低脂肪乳による大規模食中毒事件におけるブドウ球菌エンテロトキシンA遺伝子検出の意義 Significance of the Detection of Staphylococcal Enterotoxin A Gene in Low Fat Milk Which Caused a Serious Outbreak of Food Poisoning
In June 2000, there was a large-scale outbreak of food poisoning after consumption of Snow Brand low fat milk. In the evening of a day the incident made public, some cartons of low fat milk were brought to our laboratory for examination. Next day, we detected only staphylococcal enterotoxin (SE) A gene among SE (A∼E) genes by PCR in left-over milk samples or samples from the same lots that patients had consumed. We presumed that the outbreak was caused by the intake of SEA. We subsequently confirmed the presence of SEA in these samples.<br>To investigate the existence of SE (A∼E) genes in milk, we examined 100 samples of commercial low fat milk and milk by PCR, but none of the genes was detected. We estimated the detection limit of SEA gene in low fat milk by PCR. Four strains of SEA-producing <i>Staphylococcus aureus</i> cultures were serially diluted in low fat milk. The SEA gene was detected at levels of 5.5×10<sup>2</sup> to 1.6×10<sup>4</sup> cfu/mL of <i>S. aureus.</i> These amounts of <i>S. aureus</i> are higher than the values in raw milk reported previously. Therefore we consider that SE genes in low fat milk should usually be undetectable by our PCR.<br>This study shows that quick detection of SE genes by PCR is very helpful to analyze outbreaks, especially if no significant bacterium can be cultured.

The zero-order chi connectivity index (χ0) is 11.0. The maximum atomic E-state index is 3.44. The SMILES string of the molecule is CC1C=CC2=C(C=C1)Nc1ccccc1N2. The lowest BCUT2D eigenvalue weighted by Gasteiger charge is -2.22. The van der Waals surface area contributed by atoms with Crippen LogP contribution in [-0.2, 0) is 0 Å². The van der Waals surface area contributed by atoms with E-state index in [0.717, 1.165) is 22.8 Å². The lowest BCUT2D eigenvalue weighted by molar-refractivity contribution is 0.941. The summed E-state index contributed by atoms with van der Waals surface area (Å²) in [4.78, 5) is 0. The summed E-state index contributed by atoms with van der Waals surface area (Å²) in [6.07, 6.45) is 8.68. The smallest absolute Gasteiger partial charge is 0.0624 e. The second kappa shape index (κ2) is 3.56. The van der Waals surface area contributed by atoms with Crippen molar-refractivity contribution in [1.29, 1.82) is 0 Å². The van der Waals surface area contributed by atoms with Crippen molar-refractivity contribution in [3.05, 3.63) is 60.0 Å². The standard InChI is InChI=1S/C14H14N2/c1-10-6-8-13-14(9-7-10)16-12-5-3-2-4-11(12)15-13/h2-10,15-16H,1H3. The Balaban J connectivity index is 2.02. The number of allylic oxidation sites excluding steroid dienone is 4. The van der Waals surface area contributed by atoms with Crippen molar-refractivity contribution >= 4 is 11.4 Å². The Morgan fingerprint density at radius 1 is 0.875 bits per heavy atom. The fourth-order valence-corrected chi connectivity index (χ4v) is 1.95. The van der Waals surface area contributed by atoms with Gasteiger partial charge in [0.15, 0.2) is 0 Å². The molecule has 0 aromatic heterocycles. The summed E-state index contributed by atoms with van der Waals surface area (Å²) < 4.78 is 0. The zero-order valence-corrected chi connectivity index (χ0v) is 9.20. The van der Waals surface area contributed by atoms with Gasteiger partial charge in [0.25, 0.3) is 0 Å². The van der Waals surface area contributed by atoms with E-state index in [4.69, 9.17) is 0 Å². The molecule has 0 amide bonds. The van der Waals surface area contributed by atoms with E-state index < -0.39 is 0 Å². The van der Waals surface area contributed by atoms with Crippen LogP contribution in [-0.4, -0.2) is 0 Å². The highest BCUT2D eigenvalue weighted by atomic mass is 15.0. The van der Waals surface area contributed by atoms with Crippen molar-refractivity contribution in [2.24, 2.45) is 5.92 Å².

食品衛生学雑誌 44(4), 186-190, 2003-08-25